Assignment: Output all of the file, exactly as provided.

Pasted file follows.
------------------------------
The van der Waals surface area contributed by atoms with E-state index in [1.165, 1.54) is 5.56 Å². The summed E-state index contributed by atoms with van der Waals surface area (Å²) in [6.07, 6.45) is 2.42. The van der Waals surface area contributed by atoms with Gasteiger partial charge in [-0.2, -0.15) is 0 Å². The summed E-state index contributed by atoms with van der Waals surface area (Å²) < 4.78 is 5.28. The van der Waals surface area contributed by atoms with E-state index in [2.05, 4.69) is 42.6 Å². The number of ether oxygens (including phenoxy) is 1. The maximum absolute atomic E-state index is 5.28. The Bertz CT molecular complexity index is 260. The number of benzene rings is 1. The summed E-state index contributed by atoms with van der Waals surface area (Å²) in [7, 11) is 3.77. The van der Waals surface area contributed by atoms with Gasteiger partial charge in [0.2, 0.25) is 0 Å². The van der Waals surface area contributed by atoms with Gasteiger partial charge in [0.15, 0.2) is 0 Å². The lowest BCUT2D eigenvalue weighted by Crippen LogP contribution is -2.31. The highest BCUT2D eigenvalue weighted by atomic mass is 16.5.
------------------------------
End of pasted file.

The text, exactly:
The van der Waals surface area contributed by atoms with E-state index in [1.165, 1.54) is 5.56 Å². The summed E-state index contributed by atoms with van der Waals surface area (Å²) in [6.07, 6.45) is 2.42. The van der Waals surface area contributed by atoms with Gasteiger partial charge in [-0.2, -0.15) is 0 Å². The summed E-state index contributed by atoms with van der Waals surface area (Å²) < 4.78 is 5.28. The van der Waals surface area contributed by atoms with E-state index in [2.05, 4.69) is 42.6 Å². The number of ether oxygens (including phenoxy) is 1. The maximum absolute atomic E-state index is 5.28. The Bertz CT molecular complexity index is 260. The number of benzene rings is 1. The summed E-state index contributed by atoms with van der Waals surface area (Å²) in [7, 11) is 3.77. The van der Waals surface area contributed by atoms with Gasteiger partial charge in [0.2, 0.25) is 0 Å². The van der Waals surface area contributed by atoms with Gasteiger partial charge in [0.15, 0.2) is 0 Å². The lowest BCUT2D eigenvalue weighted by Crippen LogP contribution is -2.31. The highest BCUT2D eigenvalue weighted by atomic mass is 16.5.